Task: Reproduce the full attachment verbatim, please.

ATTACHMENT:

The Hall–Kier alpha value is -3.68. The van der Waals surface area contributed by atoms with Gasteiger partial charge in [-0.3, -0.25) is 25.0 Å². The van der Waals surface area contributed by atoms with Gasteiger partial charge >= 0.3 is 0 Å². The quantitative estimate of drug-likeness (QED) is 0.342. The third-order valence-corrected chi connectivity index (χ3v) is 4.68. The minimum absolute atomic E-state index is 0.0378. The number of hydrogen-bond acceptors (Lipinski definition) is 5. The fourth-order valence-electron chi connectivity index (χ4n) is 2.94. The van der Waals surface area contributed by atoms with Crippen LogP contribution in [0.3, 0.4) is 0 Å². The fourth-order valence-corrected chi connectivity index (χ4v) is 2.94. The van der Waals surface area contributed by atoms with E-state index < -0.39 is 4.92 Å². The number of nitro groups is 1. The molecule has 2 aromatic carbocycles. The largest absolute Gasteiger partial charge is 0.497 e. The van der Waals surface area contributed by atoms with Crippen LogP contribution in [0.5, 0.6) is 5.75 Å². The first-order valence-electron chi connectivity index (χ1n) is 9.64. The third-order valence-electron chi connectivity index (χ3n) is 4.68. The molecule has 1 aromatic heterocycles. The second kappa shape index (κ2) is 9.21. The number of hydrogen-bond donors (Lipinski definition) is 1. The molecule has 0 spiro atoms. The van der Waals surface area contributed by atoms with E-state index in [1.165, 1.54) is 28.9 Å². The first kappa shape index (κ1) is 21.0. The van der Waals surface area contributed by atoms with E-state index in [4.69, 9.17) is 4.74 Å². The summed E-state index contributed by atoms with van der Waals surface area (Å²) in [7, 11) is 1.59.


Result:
The Hall–Kier alpha value is -3.68. The van der Waals surface area contributed by atoms with Gasteiger partial charge in [-0.3, -0.25) is 25.0 Å². The van der Waals surface area contributed by atoms with Gasteiger partial charge >= 0.3 is 0 Å². The quantitative estimate of drug-likeness (QED) is 0.342. The third-order valence-corrected chi connectivity index (χ3v) is 4.68. The minimum absolute atomic E-state index is 0.0378. The number of hydrogen-bond acceptors (Lipinski definition) is 5. The fourth-order valence-electron chi connectivity index (χ4n) is 2.94. The van der Waals surface area contributed by atoms with Crippen LogP contribution in [0.3, 0.4) is 0 Å². The fourth-order valence-corrected chi connectivity index (χ4v) is 2.94. The van der Waals surface area contributed by atoms with E-state index < -0.39 is 4.92 Å². The number of nitro groups is 1. The molecule has 2 aromatic carbocycles. The largest absolute Gasteiger partial charge is 0.497 e. The van der Waals surface area contributed by atoms with Crippen LogP contribution in [0.5, 0.6) is 5.75 Å². The first-order valence-electron chi connectivity index (χ1n) is 9.64. The third-order valence-electron chi connectivity index (χ3n) is 4.68. The molecule has 1 aromatic heterocycles. The second kappa shape index (κ2) is 9.21. The number of hydrogen-bond donors (Lipinski definition) is 1. The molecule has 0 spiro atoms. The van der Waals surface area contributed by atoms with E-state index in [1.165, 1.54) is 28.9 Å². The first kappa shape index (κ1) is 21.0. The van der Waals surface area contributed by atoms with E-state index in [4.69, 9.17) is 4.74 Å². The summed E-state index contributed by atoms with van der Waals surface area (Å²) in [7, 11) is 1.59.